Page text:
Germany's Tomorrow's Eve is a rising force in melodic and progressive metal. 'Tales Of Serpentia' is their fourth full-length release following 2006's 'Mirror Of Creation II.' The progressive metal remains, but, by their own admission, TE is working towards more melody within heavy riffs. Essentially, this presents a listener and a reviewer with a conundrum. Where is TE going here, musically speaking? Is 'Tales' prog metal or melodic metal or something in between or entirely different. Frankly, I don't care. 'Tales Of Serpentia' is a solid work from a skillful and talented band. The album is marked by enthusiastic arrangements, passionate vocals, thrilling guitar solos, and brilliant keyboards. 'Tales Of Serpentia' could be the single work for which Tomorrow's Eve is known; it is that good.
'Tales' deals with a collage of dreams, but they are more like wide-awake nightmares. Therefore, the music on this work tends to be dark, despairing and foreboding within the light of tremendous melody. This is more than apparent on songs like 'The Tower,' 'Dream Diary' or the very short 'Warning'. But the best music occurs when Tomorrow's Eve goes full throttle bringing in progressive, heavy and power metal into the mix. 'Remember,' in its quasi-ballad style, does exactly that. It's immensely satisfying thanks to the steady melody, delightful keyboards, and sterling guitar work. 'Succubus' is even better and my favorite piece. This is fantastic melodic progressive metal with even more brilliant keyboard work and the best fret work on the album. Additionally, while he shines throughout, Martin LeMar is simply amazing on this song: clear and passionate.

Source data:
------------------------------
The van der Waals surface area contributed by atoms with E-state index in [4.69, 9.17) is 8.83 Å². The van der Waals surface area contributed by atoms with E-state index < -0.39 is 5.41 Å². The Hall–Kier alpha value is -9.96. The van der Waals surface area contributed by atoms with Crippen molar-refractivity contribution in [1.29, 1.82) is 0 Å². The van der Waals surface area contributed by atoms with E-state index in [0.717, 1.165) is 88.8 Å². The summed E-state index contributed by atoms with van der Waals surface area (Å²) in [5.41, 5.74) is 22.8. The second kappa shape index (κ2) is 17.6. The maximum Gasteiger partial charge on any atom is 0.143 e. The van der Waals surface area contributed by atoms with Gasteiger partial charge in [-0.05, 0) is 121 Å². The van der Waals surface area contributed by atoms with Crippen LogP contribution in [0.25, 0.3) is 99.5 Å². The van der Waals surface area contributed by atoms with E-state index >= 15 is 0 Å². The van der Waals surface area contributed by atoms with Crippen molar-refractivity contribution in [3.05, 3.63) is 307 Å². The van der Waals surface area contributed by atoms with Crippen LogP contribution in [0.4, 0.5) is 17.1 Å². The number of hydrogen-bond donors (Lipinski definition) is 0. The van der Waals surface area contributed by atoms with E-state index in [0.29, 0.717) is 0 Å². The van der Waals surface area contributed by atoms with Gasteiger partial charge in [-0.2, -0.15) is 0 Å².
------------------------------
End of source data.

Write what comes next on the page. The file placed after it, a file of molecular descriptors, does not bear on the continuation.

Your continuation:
Very few works leave me at a loss for words, but Tomorrow's Eve did so. And it's not because I couldn't define their style. Rather, it's because this work is filled full with brilliance and creativity leaving you astonished and satisfied. Highly recommended!
Tomorrow's Eve is a superb example of the best European progressive metal. The themes of 'Tales Of Serpentia' brings heavier riffs and a dark style, but it is still immensely melodic, and therefore, immensely satisfying.
England's Seven had a bottle rocket-like existence between 1989 and 1990, spinning two singles in the latter year and performing with the likes of Richard Marx. Then they were gone. But some remembered them ... [ Read More ]